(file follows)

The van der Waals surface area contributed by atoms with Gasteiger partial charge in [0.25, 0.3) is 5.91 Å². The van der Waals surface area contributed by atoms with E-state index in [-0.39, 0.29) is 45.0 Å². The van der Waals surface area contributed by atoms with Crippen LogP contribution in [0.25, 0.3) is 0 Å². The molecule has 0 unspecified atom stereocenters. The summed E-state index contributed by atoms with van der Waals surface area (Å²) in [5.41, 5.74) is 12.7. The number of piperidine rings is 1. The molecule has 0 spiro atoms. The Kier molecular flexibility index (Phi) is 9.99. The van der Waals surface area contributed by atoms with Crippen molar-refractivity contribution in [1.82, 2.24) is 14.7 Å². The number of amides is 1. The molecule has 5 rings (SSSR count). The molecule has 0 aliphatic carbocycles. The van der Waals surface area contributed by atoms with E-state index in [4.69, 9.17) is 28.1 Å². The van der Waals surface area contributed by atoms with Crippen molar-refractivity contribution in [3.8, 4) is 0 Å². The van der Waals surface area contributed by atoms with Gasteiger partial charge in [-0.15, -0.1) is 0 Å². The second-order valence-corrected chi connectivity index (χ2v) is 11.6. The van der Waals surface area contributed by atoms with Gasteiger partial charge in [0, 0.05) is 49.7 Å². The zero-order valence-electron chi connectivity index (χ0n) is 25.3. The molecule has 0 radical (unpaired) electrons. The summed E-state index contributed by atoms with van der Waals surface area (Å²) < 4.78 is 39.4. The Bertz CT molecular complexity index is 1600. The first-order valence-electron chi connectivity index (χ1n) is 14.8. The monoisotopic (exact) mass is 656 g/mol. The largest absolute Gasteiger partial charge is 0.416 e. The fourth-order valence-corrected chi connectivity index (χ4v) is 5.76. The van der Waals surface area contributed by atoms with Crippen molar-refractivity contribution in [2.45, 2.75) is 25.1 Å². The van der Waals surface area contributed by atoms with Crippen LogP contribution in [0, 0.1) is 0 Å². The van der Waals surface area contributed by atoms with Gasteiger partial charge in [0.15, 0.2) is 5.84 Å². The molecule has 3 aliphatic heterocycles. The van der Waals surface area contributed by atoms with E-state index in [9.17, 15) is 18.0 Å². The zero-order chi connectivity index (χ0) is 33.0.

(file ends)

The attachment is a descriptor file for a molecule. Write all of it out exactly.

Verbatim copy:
The van der Waals surface area contributed by atoms with Gasteiger partial charge in [0.25, 0.3) is 5.91 Å². The van der Waals surface area contributed by atoms with E-state index in [-0.39, 0.29) is 45.0 Å². The van der Waals surface area contributed by atoms with Crippen LogP contribution in [0.25, 0.3) is 0 Å². The molecule has 0 unspecified atom stereocenters. The summed E-state index contributed by atoms with van der Waals surface area (Å²) in [5.41, 5.74) is 12.7. The number of piperidine rings is 1. The molecule has 0 spiro atoms. The Kier molecular flexibility index (Phi) is 9.99. The van der Waals surface area contributed by atoms with Crippen molar-refractivity contribution in [1.82, 2.24) is 14.7 Å². The number of amides is 1. The molecule has 5 rings (SSSR count). The molecule has 0 aliphatic carbocycles. The van der Waals surface area contributed by atoms with E-state index in [4.69, 9.17) is 28.1 Å². The van der Waals surface area contributed by atoms with Crippen molar-refractivity contribution in [3.8, 4) is 0 Å². The van der Waals surface area contributed by atoms with Gasteiger partial charge in [-0.15, -0.1) is 0 Å². The second-order valence-corrected chi connectivity index (χ2v) is 11.6. The van der Waals surface area contributed by atoms with Gasteiger partial charge in [0, 0.05) is 49.7 Å². The zero-order valence-electron chi connectivity index (χ0n) is 25.3. The molecule has 0 radical (unpaired) electrons. The summed E-state index contributed by atoms with van der Waals surface area (Å²) < 4.78 is 39.4. The Bertz CT molecular complexity index is 1600. The first-order valence-electron chi connectivity index (χ1n) is 14.8. The monoisotopic (exact) mass is 656 g/mol. The largest absolute Gasteiger partial charge is 0.416 e. The fourth-order valence-corrected chi connectivity index (χ4v) is 5.76. The van der Waals surface area contributed by atoms with Crippen molar-refractivity contribution in [2.45, 2.75) is 25.1 Å². The van der Waals surface area contributed by atoms with Crippen LogP contribution in [0, 0.1) is 0 Å². The van der Waals surface area contributed by atoms with Gasteiger partial charge in [0.15, 0.2) is 5.84 Å². The molecule has 3 aliphatic heterocycles. The van der Waals surface area contributed by atoms with E-state index in [9.17, 15) is 18.0 Å². The zero-order chi connectivity index (χ0) is 33.0.